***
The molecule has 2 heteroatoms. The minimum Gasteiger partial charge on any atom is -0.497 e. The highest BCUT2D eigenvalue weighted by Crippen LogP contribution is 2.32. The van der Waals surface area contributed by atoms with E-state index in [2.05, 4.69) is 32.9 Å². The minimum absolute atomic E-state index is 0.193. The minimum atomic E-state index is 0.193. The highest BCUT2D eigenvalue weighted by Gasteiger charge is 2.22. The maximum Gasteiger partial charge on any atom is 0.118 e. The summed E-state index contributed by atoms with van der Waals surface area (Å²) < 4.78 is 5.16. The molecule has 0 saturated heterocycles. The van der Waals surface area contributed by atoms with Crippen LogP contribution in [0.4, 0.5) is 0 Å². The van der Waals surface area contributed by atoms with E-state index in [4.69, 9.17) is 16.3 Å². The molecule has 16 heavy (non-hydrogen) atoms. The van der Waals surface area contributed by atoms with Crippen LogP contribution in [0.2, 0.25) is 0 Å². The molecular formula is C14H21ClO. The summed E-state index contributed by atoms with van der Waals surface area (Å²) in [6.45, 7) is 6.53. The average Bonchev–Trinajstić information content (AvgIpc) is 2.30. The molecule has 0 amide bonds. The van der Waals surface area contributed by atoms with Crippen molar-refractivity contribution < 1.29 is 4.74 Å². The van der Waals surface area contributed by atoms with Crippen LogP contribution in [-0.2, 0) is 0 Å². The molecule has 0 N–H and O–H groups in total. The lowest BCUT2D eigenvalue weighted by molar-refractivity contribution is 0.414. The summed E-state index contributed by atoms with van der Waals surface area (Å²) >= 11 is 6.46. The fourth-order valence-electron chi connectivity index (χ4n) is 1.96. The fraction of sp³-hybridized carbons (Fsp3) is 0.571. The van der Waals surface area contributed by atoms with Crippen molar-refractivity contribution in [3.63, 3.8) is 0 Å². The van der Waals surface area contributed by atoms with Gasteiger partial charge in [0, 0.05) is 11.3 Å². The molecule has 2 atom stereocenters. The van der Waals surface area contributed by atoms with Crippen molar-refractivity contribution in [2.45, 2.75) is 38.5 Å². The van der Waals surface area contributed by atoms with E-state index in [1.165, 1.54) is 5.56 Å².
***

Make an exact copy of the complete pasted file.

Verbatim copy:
The molecule has 2 heteroatoms. The minimum Gasteiger partial charge on any atom is -0.497 e. The highest BCUT2D eigenvalue weighted by Crippen LogP contribution is 2.32. The van der Waals surface area contributed by atoms with E-state index in [2.05, 4.69) is 32.9 Å². The minimum absolute atomic E-state index is 0.193. The minimum atomic E-state index is 0.193. The highest BCUT2D eigenvalue weighted by Gasteiger charge is 2.22. The maximum Gasteiger partial charge on any atom is 0.118 e. The summed E-state index contributed by atoms with van der Waals surface area (Å²) < 4.78 is 5.16. The molecule has 0 saturated heterocycles. The van der Waals surface area contributed by atoms with Crippen LogP contribution in [0.4, 0.5) is 0 Å². The van der Waals surface area contributed by atoms with E-state index in [4.69, 9.17) is 16.3 Å². The molecule has 16 heavy (non-hydrogen) atoms. The van der Waals surface area contributed by atoms with Crippen LogP contribution in [0.2, 0.25) is 0 Å². The molecular formula is C14H21ClO. The summed E-state index contributed by atoms with van der Waals surface area (Å²) in [6.45, 7) is 6.53. The average Bonchev–Trinajstić information content (AvgIpc) is 2.30. The molecule has 0 amide bonds. The van der Waals surface area contributed by atoms with Crippen molar-refractivity contribution < 1.29 is 4.74 Å². The van der Waals surface area contributed by atoms with Crippen LogP contribution in [-0.2, 0) is 0 Å². The molecule has 0 N–H and O–H groups in total. The lowest BCUT2D eigenvalue weighted by molar-refractivity contribution is 0.414. The summed E-state index contributed by atoms with van der Waals surface area (Å²) >= 11 is 6.46. The fourth-order valence-electron chi connectivity index (χ4n) is 1.96. The fraction of sp³-hybridized carbons (Fsp3) is 0.571. The van der Waals surface area contributed by atoms with Crippen molar-refractivity contribution in [3.63, 3.8) is 0 Å². The van der Waals surface area contributed by atoms with Gasteiger partial charge in [0, 0.05) is 11.3 Å². The molecule has 2 atom stereocenters. The van der Waals surface area contributed by atoms with Crippen molar-refractivity contribution in [2.45, 2.75) is 38.5 Å². The van der Waals surface area contributed by atoms with E-state index in [1.165, 1.54) is 5.56 Å².